Dynamic Strategic Planning - Problem Sets

1. Production Functions and Optimization

Problem 1.1

Take the production function for the generation of electricity as a function of the amount of fuel (F), the amount of labor (L) and the size of the facility (S):

Q = F^{0.4} L^{0.3} S^{0.2}

Additionally, assume that the input cost function is:

C = F + 0.5 L^{1.5} + 0.25 S ^{2}

- Calculate the marginal rate of substitution of fuel for amount of labor at (F=2, L=3, S=4).
- State the conditions for optimal design as they apply to this case.
- Define in words the expansion path. Find the equation of the expansion path for the generation of electricity, stating the values of L and S in terms of F.
- Find the cost function for the generation of electricity.
- Define in words returns to scale (RTS). What can you say about the returns to scale of the production of electricity?
- Does this production process exhibit economies of scale?

Problem 1.2

Take the production function for the manufacture of a particular car as a function of the amount of raw material (R), the amount of labor (L) and the size of the facility (S):

Q = R^{0.2} L^{0.4} S^{0.3}

Additionally, assume that the input cost function is:

C = R + 0.2 L ^{2} + S ^{1.5}

- Calculate the marginal rate of substitution of raw material for amount of labor at the point (R=2, L=3, S=2).
- State the conditions for optimal design as they apply to this case.
- Define in words the expansion path. Find the equation of the expansion path for the manufacture of cars, stating the values of L and S in terms of R.
- Find the cost function for manufacturing cars.
- Define in words returns to scale (RTS). What can you say about the returns to scale of manufacturing cars?
- Does this production process exhibit economies of scale?

Problem 1.3

The shipping industry now uses larger oil tankers than it did a generation ago, that is the ratio of shipping machinery and labor inputs into process of moving oil has shifted toward a higher amount of shipping machinery.

- How would you describe this shift in terms of the production function for shipping crude oil?
- How would you describe technological progress in terms of the production function?

Problem 1.4

For the sake of simplicity, take the production function for the generation and distribution of electric power to be a function of the amount of Fuel (F), the number of customers to whom the power must be distributed (D), and the size of the production facility (S):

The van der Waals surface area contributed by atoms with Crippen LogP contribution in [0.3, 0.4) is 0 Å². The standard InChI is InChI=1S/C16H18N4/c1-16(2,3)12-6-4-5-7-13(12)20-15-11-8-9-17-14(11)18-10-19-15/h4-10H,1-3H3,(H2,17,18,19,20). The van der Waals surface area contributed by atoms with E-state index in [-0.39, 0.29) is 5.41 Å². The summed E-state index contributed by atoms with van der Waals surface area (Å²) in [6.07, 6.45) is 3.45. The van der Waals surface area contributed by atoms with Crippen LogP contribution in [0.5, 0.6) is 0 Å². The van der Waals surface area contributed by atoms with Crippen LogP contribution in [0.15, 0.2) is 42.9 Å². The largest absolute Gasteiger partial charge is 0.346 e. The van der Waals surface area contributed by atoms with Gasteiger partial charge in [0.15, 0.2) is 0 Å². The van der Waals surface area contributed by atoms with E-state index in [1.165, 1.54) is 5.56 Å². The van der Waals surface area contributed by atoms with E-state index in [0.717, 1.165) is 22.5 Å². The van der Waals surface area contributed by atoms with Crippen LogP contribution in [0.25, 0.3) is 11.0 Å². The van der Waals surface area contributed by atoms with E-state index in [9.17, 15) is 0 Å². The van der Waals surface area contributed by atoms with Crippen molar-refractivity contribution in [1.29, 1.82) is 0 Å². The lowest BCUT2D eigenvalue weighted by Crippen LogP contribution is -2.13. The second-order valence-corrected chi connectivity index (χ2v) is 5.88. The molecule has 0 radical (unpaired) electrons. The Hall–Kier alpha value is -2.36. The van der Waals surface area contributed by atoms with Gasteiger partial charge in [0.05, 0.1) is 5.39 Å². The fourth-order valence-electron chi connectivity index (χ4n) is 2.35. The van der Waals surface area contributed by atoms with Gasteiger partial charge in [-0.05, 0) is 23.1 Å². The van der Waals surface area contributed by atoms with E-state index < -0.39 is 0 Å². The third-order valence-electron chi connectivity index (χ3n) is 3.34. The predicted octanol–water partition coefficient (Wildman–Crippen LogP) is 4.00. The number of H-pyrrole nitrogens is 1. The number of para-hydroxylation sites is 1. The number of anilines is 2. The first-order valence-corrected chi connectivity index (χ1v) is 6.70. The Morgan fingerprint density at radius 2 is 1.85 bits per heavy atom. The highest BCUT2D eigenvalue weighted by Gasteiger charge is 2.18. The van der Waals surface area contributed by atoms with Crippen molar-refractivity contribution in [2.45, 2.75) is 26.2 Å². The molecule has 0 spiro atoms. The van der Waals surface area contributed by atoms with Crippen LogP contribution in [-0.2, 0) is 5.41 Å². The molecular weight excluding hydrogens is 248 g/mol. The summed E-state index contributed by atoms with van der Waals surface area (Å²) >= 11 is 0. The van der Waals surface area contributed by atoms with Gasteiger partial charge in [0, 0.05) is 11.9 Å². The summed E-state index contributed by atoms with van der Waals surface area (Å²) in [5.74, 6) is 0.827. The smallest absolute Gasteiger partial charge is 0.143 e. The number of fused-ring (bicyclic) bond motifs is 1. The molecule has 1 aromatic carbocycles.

Q = F^{0.3} D^{0.3} S^{0.2}

Additionally, assume that in some specific context the cost for the inputs to this production function is:

Cost of Inputs = F + D^{1.5 }+ S^{2}

- What can you say about the returns to scale of this production function?
- State the conditions for optimal design as they apply to this case.
- Define the expansion path, stating the values for D and S in terms of F.
- State and justify your conclusions about whether this production process exhibits economies of scale in the context defined.

Problem 1.5

Given the production function:

Z = 8 X^{0.4} Y^{1.6}

Given the input cost function:

C = 3 X^{2} + 20 Y^{1.6}

Calculate:

- Marginal products. Are they increasing, decreasing or ?
- Marginal rates of substitution.
- Returns to scale. What kind are they?
- Expansion path.
- Cost-effectiveness function.
- Economies of scale. Are they increasing, decreasing or ?

Problem 1.6

Given the production function:

Z = X^{0.2} Y^{0.3}

Given the input cost function:

C = X + 0.2 Y^{0.5}

- What are the marginal products?
- Are returns to scale increasing?
- What is the marginal rate of substitution at (X=1; Y=1)?
- State the conditions for optimal design as they apply to this case.
- Write the equation defining the expansion path. Explain the meaning of the expansion path.
- Find the cost function and cost-effectiveness function associated with this technology. Are there economies of scale?

Problem 1.7

Given the production function:

Z = 5 X^{0.6} Y^{0.2}

And given the input cost function:

C = 3 X^{2} + 2 Y

- Calculate the marginal products and the marginal costs.
- State the conditions for optimal design as they apply to this case.
- Define in words the expansion path. Write the equation for the expansion path.
- Find the cost function associated with this technology.
- State and justify your conclusions about whether this production process exhibits economies of scale.
- Calculate the marginal rate of substitution at (X = 6; Y = 2).
- Is the feasible region convex? Please explain.

Problem 1.8

An automotive assembly plant is currently operating near design capacity. More vehicles can be produced in the plant, but not very efficiently.

The production function is:

Z = 2 F^{0.4} L^{0.1}

The input cost function is:

C = 24 F + 6 L

With:

Z = extra vehicles / hour

C = extra cost in thousands of dollars / vehicle

F = extra materials

L = extra operating and maintenance employees

- Find the marginal products and the marginal costs.
- Determine the expansion path.
- Write an equation describing the cost-effectiveness curve for manufacturing additional vehicles from the current plant.
- Over the near term, the plant can supply additional vehicles (above the present level) to its customers from 3 sources:

- extra capacity can be wrung from the current plant, as previously described,
- vehicles can be imported from a foreign subsidiary at $15,000 / vehicle,
- there is one antiquated assembly plant which can be put back in service, to produce up to 30 vehicles / hour; the cost of having the facility in service is $12,000 / vehicle, regardless of the amount of vehicles generated.

Construct the cost-effectiveness curve for supplying additional vehicles.